July 2018
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trust: what builds it and what burns it, for me


icon: "analytical (a close-up photo of my eye in bright sunlight, showing the green and grey and roots-looking patterns)"

How do you define trust in your relationships? Do you believe it is a black and white issue or a grey area one in that you can trust people in different ways?

Trust comes in various levels, for me. I start everyone at about 60%: assuming that they respect me, they want to avoid hurting me, and they're not going to lie to me.

Things that add to that trust are:
- not hurting me often (which requires them to be careful with their language and actively practice removing slurs and stereotypes from their thinking),
- being remorseful and productive instead of defensive when I have told them that they hurt me,
- telling me as soon as they can when I do something that upsets them so that I can adjust my behavior,
- being willing and able to share their feelings and experiences with me (self-aware and open),
- taking action to care for our relationship,
- sharing freely with me without me needing to prompt them,
- showing curiosity and thoughtfully engaging with things I share,
- practicing good self-care, especially in such a way that they can have more quality time with me,
- openly (especially publicly) admitting when they made a mistake or realized a change they need to make.

There are probably more actions that build trust for me, but that list alone would bring someone up to 90% at least.

Things that lower my trust in someone:
- deceiving me,
- hiding things from me that they know I would want to know,
- not telling me when I bother or upset them,
- showing that they don't respect me or others,
- showing that hurting me doesn't matter to them,
- using slurs,
- mocking people for anything that is related to their status as an oppressed person (seriously anything),
- making fun of anything that is part of who someone is (like their laugh, their name, their style, their body shape, etc),
- trying to push someone into doing something (ANYTHING) they don't want to,
- affirming stereotypes,
- trying to 'win' in an argument or agreement,
- showing a lack of self-awareness,
- showing that they value me more than themselves,
- disliking all conflict,
- avoiding giving direct answers when I ask direct questions.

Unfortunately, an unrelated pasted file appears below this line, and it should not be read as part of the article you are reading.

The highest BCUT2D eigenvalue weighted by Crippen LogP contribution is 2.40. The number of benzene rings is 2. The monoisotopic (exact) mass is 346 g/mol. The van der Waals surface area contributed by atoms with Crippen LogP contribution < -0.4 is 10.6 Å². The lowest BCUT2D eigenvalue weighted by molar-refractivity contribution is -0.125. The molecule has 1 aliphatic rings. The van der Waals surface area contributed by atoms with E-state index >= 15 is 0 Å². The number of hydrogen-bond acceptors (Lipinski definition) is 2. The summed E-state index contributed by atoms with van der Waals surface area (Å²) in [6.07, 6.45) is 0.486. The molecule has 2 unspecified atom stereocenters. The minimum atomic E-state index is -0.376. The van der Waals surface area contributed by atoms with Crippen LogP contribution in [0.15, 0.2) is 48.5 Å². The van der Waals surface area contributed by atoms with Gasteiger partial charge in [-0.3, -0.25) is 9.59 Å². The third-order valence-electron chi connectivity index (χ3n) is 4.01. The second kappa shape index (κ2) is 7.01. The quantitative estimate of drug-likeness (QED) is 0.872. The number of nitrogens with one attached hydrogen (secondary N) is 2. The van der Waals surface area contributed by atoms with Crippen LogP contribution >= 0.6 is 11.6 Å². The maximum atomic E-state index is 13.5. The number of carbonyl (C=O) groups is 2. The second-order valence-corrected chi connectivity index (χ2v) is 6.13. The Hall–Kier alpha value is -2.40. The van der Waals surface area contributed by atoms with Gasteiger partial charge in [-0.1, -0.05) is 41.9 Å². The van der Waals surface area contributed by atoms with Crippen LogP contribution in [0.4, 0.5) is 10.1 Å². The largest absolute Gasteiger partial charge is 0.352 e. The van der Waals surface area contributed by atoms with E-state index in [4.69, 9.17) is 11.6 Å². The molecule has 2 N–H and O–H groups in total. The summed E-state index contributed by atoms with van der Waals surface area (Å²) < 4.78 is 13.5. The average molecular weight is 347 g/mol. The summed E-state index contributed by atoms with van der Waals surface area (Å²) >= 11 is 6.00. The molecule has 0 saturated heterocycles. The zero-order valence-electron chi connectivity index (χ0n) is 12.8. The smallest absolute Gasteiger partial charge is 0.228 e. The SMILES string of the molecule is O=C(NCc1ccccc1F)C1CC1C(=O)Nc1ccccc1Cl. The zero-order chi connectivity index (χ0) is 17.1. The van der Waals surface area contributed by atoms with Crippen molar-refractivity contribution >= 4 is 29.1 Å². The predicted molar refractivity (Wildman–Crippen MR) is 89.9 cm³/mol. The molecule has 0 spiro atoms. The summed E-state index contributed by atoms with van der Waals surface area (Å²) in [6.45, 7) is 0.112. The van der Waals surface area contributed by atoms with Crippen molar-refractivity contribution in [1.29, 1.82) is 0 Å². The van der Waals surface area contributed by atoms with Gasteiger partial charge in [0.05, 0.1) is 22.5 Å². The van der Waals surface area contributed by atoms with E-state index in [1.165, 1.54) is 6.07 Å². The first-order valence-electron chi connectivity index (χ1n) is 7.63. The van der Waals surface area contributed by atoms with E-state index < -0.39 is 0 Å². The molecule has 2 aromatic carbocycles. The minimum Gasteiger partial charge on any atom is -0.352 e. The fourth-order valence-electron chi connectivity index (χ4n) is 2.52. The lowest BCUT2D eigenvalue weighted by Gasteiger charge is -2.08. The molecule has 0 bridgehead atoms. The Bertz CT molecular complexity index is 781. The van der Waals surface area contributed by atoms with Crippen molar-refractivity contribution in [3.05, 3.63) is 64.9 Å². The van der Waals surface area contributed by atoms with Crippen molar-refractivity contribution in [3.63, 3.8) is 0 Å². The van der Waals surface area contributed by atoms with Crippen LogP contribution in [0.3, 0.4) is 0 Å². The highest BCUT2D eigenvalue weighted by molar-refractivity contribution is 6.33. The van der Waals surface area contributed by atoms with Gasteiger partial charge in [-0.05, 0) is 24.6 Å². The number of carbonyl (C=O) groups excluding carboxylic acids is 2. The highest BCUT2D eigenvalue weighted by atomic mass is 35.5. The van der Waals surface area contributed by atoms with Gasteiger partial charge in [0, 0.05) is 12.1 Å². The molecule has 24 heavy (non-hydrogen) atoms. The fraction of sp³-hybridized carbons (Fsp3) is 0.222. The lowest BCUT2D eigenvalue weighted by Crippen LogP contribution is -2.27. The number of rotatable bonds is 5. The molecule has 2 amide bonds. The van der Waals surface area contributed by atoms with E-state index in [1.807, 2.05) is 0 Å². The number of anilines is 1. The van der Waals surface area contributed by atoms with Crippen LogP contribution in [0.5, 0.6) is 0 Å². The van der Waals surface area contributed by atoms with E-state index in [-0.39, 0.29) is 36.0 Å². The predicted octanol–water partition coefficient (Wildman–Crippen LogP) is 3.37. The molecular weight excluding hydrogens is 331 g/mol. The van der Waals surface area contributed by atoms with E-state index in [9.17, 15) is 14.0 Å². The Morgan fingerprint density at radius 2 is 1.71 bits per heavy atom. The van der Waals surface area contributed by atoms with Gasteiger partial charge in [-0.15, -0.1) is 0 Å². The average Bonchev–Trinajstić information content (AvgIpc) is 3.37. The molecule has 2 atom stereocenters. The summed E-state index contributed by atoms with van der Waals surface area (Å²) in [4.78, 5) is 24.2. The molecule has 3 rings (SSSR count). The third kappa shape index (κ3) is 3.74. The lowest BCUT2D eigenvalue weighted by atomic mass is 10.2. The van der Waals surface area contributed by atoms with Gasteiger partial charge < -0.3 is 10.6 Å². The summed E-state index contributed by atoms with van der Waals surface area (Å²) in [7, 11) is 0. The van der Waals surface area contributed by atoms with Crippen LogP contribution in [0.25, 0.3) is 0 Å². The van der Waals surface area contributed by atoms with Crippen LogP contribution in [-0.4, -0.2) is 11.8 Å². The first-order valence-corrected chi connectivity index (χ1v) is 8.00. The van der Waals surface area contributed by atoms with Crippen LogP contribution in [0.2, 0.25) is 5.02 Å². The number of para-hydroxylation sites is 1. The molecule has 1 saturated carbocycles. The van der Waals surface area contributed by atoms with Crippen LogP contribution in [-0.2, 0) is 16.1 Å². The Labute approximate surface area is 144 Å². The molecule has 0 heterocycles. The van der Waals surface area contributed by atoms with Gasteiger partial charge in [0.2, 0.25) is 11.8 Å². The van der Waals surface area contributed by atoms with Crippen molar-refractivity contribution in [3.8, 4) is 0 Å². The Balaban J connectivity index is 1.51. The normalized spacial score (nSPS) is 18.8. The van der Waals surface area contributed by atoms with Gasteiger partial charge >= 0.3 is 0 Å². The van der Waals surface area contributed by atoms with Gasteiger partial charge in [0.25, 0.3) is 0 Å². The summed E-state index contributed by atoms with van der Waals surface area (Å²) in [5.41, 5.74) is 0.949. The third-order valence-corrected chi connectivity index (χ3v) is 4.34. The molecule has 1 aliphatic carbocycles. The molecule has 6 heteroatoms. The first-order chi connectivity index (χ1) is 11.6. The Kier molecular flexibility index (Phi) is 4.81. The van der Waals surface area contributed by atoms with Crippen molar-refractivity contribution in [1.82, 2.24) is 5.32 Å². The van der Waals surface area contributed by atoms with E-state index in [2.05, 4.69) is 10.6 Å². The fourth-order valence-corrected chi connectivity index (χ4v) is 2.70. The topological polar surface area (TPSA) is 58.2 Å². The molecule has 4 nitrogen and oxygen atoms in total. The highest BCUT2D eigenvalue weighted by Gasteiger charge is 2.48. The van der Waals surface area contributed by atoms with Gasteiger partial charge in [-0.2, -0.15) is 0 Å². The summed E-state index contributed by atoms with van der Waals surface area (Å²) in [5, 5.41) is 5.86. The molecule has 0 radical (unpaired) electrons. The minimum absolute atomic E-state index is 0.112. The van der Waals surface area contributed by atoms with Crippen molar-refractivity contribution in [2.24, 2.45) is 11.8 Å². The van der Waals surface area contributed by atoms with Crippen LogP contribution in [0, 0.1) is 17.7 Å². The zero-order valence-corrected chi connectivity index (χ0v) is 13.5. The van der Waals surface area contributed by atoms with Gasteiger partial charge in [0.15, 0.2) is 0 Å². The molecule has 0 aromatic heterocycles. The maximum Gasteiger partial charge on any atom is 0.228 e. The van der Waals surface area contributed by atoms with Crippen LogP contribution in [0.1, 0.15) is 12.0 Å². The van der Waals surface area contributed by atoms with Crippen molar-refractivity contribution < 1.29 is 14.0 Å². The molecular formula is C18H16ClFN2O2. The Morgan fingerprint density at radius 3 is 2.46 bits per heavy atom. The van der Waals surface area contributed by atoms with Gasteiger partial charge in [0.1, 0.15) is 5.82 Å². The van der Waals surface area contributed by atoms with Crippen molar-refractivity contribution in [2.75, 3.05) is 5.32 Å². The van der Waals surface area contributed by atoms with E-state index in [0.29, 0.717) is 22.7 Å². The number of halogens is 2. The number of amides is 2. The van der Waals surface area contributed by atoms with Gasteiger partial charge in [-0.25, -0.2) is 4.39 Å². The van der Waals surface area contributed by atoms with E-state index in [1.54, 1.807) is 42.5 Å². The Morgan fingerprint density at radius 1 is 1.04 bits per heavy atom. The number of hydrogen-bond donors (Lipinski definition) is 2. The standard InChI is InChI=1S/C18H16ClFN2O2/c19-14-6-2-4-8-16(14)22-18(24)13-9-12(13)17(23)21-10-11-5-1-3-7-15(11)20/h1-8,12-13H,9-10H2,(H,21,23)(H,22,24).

Any one of those things would drop my trust at least 10%. Not all of these are things I think are bad, but they are all things that show I cannot be very close to that person.

Things that have little to no effect on my trust, usually:
- keeping plans we made (all I care about is desire and effort, not success)
- being on time
- being available when I am in need
- remembering anniversaries/birthdays
- responding in a timely manner
- backing me up in a conflict
- showing me that I am more important than others
- staying consistently in my life

I notice many people expressing desire or need for these things but frankly, that stuff is mostly stuff that only neurotypical people can do, or stuff that creates a hierarchical relationship. I have had maybe two relationships with neurotypical people and they were ages ago. I don't really forsee myself being in any of those in the future and if I did, I hope I would not become reliant on those things as markers of trust. They have not at all correlated with people who remained nourishing, non-damaging connections for a long time.

So overall, yes I trust people in different ways. I trust Topaz probably about 98%, Kylei, Heather, and Hannah about 92%, and other people vary from 0% to about 88%.

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Comments
raidingparty ══╣╠══
Not who you were asking, but I think there's a different valence; rambling in text has slightly more use than rambling in speech, because you can go back and check the footnotes. And if someone's reading it, they can pick and skim if it's too much, whereas it's rude to stop someone speaking.
on communication, social justice, intimacy, consent, friendship & other relationships, spirituality, gender, queerness, & dreams. Expect to find curse words, nudity, (occasionally explicit) talk of sex, and angry ranting, but NEVER slurs or sexually violent language. I use TW when I am aware of the need and on request.
Expect to find curse words, nudity, (occasionally explicit) talk of sex, and angry ranting, but NEVER slurs or sexually violent language. I use TW when I am aware of the need and on request.